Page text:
Demography is the statistical study of a specific population, based on elements such as race, age, and sex. Demographic data points to socioeconomic information expressed in statistical language that includes education, employment, income, birth and death rates, and more.
Demographic data is very useful for companies to study how they can market to consumers and make strategic plans about future consumer requirements trends.
Demographic segmentation divides the market into smaller groups based on demographic factors, such as occupation, gender, age, and income. Brands use this system to direct their resources to specific groups within that market instead of reaching the total market.
This separation of the market into smaller chunks allows companies to use their time and resources more efficiently since each of these chunks has a common variable. In this way, they can better analyze and understand the potential market and employ personalized advertising to ensure that a target group’s needs are met.
Through demographic segmentation, companies reduce the risks of campaigning for consumers with little interest, which rapidly increases ROI.
There are other important factors, in addition to a better ROI:
Reaching customers in a more personal way with personalized marketing using demographic data generates greater customer trust and loyalty towards the brand; they identify with it, which makes it likely that they will do business with the brand for a long time.
When a company has a loyal customer base, it approaches products and services differently. When a more complete understanding of the target audience is obtained, it will possibly offer better products or services.
Demographic targeting gives the ability to be more specific with the marketing tactics. It leads to improved focus, more control over future advertising campaign plans, and better time, resource, and budget management.
When doing corporate marketing, demographic data is collected to better study the company's customer base. Among the variables collected for this study, the most common are:
This is the most basic variable and the most important of all, motivated by the fact that people's consumption tastes constantly change according to age. Most of the marketing campaigns are designed with an audience determined by age.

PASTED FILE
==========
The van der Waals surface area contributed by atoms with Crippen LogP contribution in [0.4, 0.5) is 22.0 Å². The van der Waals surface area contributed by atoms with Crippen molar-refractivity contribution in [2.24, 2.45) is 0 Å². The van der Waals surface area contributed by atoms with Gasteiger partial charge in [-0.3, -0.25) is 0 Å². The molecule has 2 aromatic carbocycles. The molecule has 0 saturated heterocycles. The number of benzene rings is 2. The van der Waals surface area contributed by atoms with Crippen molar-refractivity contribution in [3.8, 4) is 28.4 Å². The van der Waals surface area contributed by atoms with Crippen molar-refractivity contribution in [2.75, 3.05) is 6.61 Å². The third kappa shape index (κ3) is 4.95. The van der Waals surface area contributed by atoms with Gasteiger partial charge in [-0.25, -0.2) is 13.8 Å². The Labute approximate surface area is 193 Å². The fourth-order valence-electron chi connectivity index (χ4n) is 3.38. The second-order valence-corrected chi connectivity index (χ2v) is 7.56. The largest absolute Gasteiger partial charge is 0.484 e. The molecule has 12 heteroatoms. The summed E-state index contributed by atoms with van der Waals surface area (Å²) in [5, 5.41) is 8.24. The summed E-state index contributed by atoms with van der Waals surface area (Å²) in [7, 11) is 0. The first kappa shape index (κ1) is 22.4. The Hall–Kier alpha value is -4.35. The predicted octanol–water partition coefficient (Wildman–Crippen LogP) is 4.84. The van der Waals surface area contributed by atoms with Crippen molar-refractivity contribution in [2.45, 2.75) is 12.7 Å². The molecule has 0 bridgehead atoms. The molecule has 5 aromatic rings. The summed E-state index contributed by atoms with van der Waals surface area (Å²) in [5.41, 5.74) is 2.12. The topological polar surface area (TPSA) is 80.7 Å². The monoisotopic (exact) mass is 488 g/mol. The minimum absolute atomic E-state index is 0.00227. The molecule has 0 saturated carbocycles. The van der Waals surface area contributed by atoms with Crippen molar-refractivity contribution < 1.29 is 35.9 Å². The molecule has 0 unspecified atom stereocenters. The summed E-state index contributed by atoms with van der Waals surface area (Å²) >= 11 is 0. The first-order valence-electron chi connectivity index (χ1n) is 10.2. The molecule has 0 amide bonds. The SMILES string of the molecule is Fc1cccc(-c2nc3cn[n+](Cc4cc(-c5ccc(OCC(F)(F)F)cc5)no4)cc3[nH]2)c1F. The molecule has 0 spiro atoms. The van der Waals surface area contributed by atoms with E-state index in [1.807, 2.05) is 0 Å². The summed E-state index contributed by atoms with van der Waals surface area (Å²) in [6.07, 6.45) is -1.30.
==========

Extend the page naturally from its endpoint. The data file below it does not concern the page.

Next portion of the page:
This factor is sometimes used in relation to specific age categories or phases of a person's life cycle: newborns, infants, children, pre-adolescent, adolescents, adults, middle-aged, and older people. Many brands on the market have different collections of products aimed at different age groups.
Other times, age segmentation relies on generations: Gen X, Gen Z, Baby Boomers, Millennials, Gen Jones, etc. And it is that those who are part of these groups were born in close time intervals and grew up with similar experiences; they generally think similarly. Running a marketing campaign with the same offering and strategy targeting Millennials and Gen Xers will most likely produce unwanted results.
In this factor, there is not much to explain since it is obvious that women and men almost always have different needs, likes, dislikes, and ways of thinking. For example, most men are not interested in home appliances, and very few women are interested in home repair tool kits. When creating a campaign, these are key factors to take into account.
If a person cannot pay for a product or service, it makes no sense to focus on them.
This segmentation factor allows you to assess an audience’s purchasing power and find information about how people spend their money, both at the high and low levels. Some companies sell the same product but focus on different levels or payment capabilities, adding or removing features to the same product.
According to the occupation, this is important in the case of differentiation because there are resources aimed at different industries and jobs.
All ethnic, religious, racial, and national groups have individual cultures that bring conflicting beliefs, attitudes, interests, and preferences. This obviously influences both the response to marketing and buying habits.
Many transnational companies adapt their campaigns and products to each country, for example, McDonald’s, Pepsi, and Coca-Cola.
This is another factor that can be very important since when the conditions of a family change, for some reason, generally the wishes and needs of that family also change. And of course, this greatly affects trade.
A single person does not have the same interests or priorities as a newly married couple or a family with several children.